Writings on fashion, project and visual culture
Dune is a biannual, bilingual academic journal of fashion and visual culture, with open call, welcoming scientific contributions. It is directed by Maria Luisa Frisa, director of the bachelor course in Fashion Design and Multimedia Arts at IUAV University of Venice, is published by Flash Art, with graphic design by Think Work Observe.
The title refers to the infamous science fiction novel Frank Herbert published in 1965, and to the film directed by David Lynch in 1984. Dune is intended as a space for theoretical, critical and visual examination and presentation of new research. It reflects interests in research, writing methods and theoretical production of the team of the fashion courses at IUAV. Each issue is monothematic; the theme is defined by a word or a sentence that permeates contents, focusing on either pivotal figures and circumstances or the unveiling of stories that are not yet well known while giving space to the voice of young authors.
Dune accepts ideas and proposals from scholars and the academic papers it publishes are subject to Double-blind Peer Review. The scientific committee is characterized by the presence of academics, creatives and professionals active in the realms of criticism, fashion studies, contemporary art, architecture, the running of museums, curating, publishing, art direction and photography.
Each issue can gather different kinds of contributes: Chronicles, Essays, Performative Writings, Reviews, Self-Analysis, Studies.
Dune is a part of the research cluster FLAIR and it is supported by donors that trusted the editorial project, like Matteo Mantellassi from the textile company Manteco and Nicoletta Fiorucci, founder of Fiorucci Art Trust. The journal, devoid of traditional advertising pages, is an expression of a work group interested to new forms of dialogue with companies, institutions and collectors.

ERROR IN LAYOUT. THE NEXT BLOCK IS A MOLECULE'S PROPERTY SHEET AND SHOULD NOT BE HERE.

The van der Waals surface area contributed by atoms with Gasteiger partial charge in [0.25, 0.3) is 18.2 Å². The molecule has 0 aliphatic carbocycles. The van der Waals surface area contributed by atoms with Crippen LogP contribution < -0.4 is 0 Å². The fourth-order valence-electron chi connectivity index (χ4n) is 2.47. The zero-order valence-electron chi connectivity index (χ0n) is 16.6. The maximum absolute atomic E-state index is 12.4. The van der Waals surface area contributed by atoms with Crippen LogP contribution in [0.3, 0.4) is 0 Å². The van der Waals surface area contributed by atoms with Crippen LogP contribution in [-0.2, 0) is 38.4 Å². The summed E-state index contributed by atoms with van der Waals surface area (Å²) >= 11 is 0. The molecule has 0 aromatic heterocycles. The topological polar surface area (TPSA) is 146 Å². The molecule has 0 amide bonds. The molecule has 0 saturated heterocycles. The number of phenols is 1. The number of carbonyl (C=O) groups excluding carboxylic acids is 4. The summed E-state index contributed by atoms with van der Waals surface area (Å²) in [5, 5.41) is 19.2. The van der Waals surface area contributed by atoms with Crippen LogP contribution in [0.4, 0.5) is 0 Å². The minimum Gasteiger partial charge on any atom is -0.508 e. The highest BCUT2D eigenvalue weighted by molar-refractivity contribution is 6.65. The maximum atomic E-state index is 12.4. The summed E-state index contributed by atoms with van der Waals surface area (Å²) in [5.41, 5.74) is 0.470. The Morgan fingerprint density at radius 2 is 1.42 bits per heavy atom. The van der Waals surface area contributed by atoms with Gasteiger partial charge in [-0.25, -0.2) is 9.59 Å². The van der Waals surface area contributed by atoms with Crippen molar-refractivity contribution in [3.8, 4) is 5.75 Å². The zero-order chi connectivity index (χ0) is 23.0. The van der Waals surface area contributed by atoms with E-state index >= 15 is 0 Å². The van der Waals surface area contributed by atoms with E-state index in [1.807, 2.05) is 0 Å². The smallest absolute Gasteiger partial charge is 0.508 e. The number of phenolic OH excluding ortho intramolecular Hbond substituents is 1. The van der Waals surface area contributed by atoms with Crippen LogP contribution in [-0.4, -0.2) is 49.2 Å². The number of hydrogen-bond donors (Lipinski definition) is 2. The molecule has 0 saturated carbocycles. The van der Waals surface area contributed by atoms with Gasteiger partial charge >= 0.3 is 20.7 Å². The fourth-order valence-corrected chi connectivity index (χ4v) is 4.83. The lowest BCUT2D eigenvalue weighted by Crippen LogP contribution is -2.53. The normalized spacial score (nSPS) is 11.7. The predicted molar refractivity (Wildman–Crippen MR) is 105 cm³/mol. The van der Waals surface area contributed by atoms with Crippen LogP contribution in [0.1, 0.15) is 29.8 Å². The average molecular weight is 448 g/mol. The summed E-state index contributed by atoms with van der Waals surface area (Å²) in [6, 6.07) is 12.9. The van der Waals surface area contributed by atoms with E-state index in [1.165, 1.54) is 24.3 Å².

Discover the publication by purchasing your copy and unpublished content by following the Instagram channel @dunejournal.
Editor in Chief
Maria Luisa Frisa
Piero Di Biase
Miren Arzalluz, Palais Galliera, Paris
Paola Bertola, Politecnico di Milano
Manuel Blanco, Universidad Politécnica de Madrid
Paul Boudens, graphic designer
Silvia Calderoni, performer
Bruno Ceschel, University of the Arts London
Judith Clark, London College of Fashion
Paola Colaiacomo, fashion scholar
Giovanni Corbellini, Politecnico di Torino
Milovan Farronato, Fiorucci Art Trust, London
Elke Gaugele, Akademie der Bildenden Künst
Francesca Granata, Parsons School of Design New York
Stefano Graziani, photographer
Alistair O’Neill, Central Saint Martins College, London
Patrizia Ranzo, Seconda Università degli Studi di Napoli
Stefano Tonchi, L’Officiel
Paolo Volonté, Politecnico di Milano
Louise Wallenberg, Stockholm University
Think Work Observe
Translations and copyediting
Lucian Comoy/Language Consulting Congressi srl
Christopher Huw Evans
Image Sourcing and Licensing
Gea Politi and Cristiano Seganfreddo
Nicoletta Fiorucci, Fiorucci Art Trust
Matteo Mantellassi, Manteco
Call for papers
Dune Vol. 002 n. 001, May 2021
Dune accepts ideas and proposals from scholars and the academic papers it publishes are subject to Double-blind Peer Review.
For its third issue, the journal will focus on the fragment. The fragment as a fundamental means of historical inquiry, of critical reflection, of curatorial action. The fragment as starting point for speculation and as an integral part of the creative process of designers working in different disciplines.